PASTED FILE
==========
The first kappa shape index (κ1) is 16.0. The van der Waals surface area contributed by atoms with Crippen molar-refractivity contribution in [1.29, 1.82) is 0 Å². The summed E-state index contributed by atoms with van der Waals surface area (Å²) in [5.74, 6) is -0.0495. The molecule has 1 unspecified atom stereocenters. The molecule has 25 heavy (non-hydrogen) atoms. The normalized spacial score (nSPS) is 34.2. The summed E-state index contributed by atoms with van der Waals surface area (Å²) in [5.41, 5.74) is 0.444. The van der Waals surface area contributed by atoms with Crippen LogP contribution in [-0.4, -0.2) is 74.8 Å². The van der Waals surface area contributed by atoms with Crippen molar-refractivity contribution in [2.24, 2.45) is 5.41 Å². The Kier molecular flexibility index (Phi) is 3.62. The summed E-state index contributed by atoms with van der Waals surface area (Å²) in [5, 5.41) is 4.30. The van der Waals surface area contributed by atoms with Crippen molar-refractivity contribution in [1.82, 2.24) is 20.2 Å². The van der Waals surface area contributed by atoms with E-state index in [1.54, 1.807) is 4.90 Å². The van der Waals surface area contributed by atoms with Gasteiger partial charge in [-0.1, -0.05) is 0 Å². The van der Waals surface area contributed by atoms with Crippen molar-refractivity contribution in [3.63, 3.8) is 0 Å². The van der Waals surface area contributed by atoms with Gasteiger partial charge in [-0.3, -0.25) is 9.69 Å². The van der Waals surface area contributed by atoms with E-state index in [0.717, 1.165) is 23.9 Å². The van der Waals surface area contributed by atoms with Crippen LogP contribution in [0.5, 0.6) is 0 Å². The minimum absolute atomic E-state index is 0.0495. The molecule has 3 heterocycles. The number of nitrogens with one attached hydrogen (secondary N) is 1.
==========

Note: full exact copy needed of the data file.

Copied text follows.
The first kappa shape index (κ1) is 16.0. The van der Waals surface area contributed by atoms with Crippen molar-refractivity contribution in [1.29, 1.82) is 0 Å². The summed E-state index contributed by atoms with van der Waals surface area (Å²) in [5.74, 6) is -0.0495. The molecule has 1 unspecified atom stereocenters. The molecule has 25 heavy (non-hydrogen) atoms. The normalized spacial score (nSPS) is 34.2. The summed E-state index contributed by atoms with van der Waals surface area (Å²) in [5.41, 5.74) is 0.444. The van der Waals surface area contributed by atoms with Crippen LogP contribution in [-0.4, -0.2) is 74.8 Å². The van der Waals surface area contributed by atoms with Crippen molar-refractivity contribution in [2.24, 2.45) is 5.41 Å². The Kier molecular flexibility index (Phi) is 3.62. The summed E-state index contributed by atoms with van der Waals surface area (Å²) in [5, 5.41) is 4.30. The van der Waals surface area contributed by atoms with Crippen molar-refractivity contribution in [1.82, 2.24) is 20.2 Å². The van der Waals surface area contributed by atoms with E-state index in [1.54, 1.807) is 4.90 Å². The van der Waals surface area contributed by atoms with Gasteiger partial charge in [-0.1, -0.05) is 0 Å². The van der Waals surface area contributed by atoms with Crippen molar-refractivity contribution in [3.63, 3.8) is 0 Å². The van der Waals surface area contributed by atoms with Gasteiger partial charge in [-0.3, -0.25) is 9.69 Å². The van der Waals surface area contributed by atoms with E-state index in [0.717, 1.165) is 23.9 Å². The van der Waals surface area contributed by atoms with Crippen LogP contribution in [0.5, 0.6) is 0 Å². The minimum absolute atomic E-state index is 0.0495. The molecule has 3 heterocycles. The number of nitrogens with one attached hydrogen (secondary N) is 1.